To put it plainly: Alien: Covenant is crushed by the weight of its own self-importance. It’s strange to think that a franchise like Alien would find its demise seeking out the exact opposite of what attempted to accomplish at the outset. When Alien premiered nearly 40 years ago, it was lauded for being a simple concept, executed with precision: a haunted house in space. There is a crew on a spaceship and one by one they all get picked off by a stowaway alien. How did we end up here? Alien: Covenant is far more concerned with giving you a very on-the-nose Philosophy 101 lesson, that tries so hard to convince you it came right from the mouth of Dante. It trades scary aliens for god-complexes, a simple premise with unneeded backstory, and gore with philosophy. Those are all terrible trades.
Coming in on the back of Prometheus, the cinematic equivalent of undercooked chicken, Alien: Covenant attempts to right its wrongs. In the title alone, it promises one thing: aliens. Initially it seems to make good on its promise; the major flaw in Prometheus was that it was all philosophy and asking big questions and then choosing to not only not answer them but actually go out if its way to not answer them, teasing you at the end that the sequel will give you the answers you crave. Covenant brings you some alien creatures in the first act, and it’s disappointing to see the bar is so low, that all you have to do to impress the audience is give us a small taste of what we came to see.
Yes, the characters (who are supposedly the top scientists from Earth) are obscenely stupid and make awful decisions, but that’s how a horror movie works: we need the dumb decisions to lead us to the scary. If the characters were smart, they would kill and capture all of the aliens as soon as they landed, but that isn’t fun for us to watch; we want to see no-name characters get ripped apart in the most disgusting fashion over and over again, rinse and repeat. It’s not hard.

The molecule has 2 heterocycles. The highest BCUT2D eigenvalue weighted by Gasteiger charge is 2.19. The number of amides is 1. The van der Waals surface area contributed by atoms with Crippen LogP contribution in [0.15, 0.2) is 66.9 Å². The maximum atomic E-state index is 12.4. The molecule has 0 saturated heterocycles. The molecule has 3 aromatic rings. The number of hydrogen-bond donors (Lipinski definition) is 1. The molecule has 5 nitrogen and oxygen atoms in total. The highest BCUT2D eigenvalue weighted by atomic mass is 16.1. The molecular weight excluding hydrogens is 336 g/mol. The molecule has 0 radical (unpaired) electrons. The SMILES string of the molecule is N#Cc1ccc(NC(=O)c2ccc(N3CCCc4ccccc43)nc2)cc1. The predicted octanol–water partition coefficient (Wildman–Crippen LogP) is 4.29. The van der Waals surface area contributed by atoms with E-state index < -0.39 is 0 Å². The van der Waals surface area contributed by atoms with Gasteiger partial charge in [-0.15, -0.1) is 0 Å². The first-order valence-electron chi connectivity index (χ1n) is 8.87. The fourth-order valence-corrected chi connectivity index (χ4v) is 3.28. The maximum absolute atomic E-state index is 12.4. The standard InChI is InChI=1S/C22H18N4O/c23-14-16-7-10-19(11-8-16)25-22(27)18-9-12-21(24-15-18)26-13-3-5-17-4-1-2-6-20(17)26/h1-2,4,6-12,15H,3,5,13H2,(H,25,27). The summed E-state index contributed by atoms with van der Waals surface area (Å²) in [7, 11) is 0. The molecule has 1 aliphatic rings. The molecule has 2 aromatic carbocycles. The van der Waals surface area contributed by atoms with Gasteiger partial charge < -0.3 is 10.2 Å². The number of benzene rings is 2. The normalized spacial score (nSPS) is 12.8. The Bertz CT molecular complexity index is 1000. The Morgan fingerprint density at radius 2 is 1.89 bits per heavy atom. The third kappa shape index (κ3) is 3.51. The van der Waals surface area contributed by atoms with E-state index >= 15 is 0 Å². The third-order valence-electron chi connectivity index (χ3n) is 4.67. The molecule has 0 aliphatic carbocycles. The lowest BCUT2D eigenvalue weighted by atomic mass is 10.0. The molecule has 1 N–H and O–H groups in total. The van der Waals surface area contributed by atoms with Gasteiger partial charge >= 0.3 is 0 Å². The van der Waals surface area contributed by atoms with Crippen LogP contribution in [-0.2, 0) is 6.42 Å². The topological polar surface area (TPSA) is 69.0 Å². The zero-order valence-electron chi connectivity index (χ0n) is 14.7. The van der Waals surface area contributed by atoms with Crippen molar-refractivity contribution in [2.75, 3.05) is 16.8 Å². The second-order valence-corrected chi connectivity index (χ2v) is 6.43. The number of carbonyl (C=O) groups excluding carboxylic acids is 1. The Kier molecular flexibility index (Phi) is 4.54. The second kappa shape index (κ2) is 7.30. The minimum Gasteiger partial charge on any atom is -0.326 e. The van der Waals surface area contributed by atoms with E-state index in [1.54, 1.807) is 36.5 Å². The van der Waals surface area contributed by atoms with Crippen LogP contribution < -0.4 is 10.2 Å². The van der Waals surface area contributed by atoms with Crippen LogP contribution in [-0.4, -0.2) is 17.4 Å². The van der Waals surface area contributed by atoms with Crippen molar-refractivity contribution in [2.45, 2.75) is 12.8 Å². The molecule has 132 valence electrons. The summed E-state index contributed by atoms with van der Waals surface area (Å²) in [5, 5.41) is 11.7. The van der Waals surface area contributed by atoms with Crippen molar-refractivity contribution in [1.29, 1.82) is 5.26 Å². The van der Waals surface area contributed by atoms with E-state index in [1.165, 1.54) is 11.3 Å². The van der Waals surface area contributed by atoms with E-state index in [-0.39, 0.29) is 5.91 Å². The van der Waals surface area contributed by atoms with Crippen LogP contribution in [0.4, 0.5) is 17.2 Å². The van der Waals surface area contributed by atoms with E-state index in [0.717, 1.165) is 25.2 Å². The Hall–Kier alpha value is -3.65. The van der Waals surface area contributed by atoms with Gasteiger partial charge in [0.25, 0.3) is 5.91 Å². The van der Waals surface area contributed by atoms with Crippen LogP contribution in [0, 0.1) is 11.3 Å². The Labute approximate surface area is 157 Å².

For a while the movie rolls along nicely enough. We get some good deaths, some good flesh ripping, some gross aliens, who can complain? Then the movie decides once it has you hooked, it’s going to make a hard turn. Covenantis like starting to eat a pizza and having it replaced with vegetables after two slices. Once it gets going, it decides it’s going to re-introduce David, the robot character that made no sense in Prometheus, and still really makes no sense now. Apparently, Ridley Scott read a few more philosophy texts since the last go around, since David seems to be drawing inspiration from different thinkers this time.
Now, once again, we need to sit through Ridley Scott musing about what it means to be alive and the mysterious possibilities of a divine being existing. Anything you may have been able to classify as interesting about Prometheusis thrown away in a quick flashback scene that feels very tacked on. “Oh didn’t we tell them David was going to the Engineers’ planet to find out why and how they created humans? Shit. Just add a scene where they all die.”
The central problem is that Scott keeps insisting he has something to say about life but decides to never tell us, leading us to believe that he probably doesn’t have anything to say at all and he’s just as confused as the rest of us. He’s the guy that has a “girlfriend that goes to a different school.” Oh? Can we see a picture of her? “No.”
After what feels like hours of philosophy 101, we are rewarded for being good students and get to end with an alien, in an extended sequence that really wasn’t worth the wait. We sat through Professor Scott’s class for two hours, show us some alien cinematics that we’ve never seen before. Scott quickly tries to cram an entire Alien’s-worth of thrills into the last 15 minutes so we can leave the theater being tricked into satisfaction, but there’s nothing in this sequence you haven’t seen already seen in another Alien movie.
In the end, Scott doesn’t realize that no one really ever cared about the alien’s backstory. It doesn’t matter where it came from! I just want to watch it rip people apart. If you want to make a movie that mopes around, wondering what life is all about, go ahead and make that movie, but there is no reason to try to squeeze it into an Alien movie. They just don’t go together. They can both be great but not together. You’re trying to mix a filet mignon with ice cream and while separately they’re great, no one wants them together. Don’t merge your trashy space-horror movie with a middling attempt at profundity.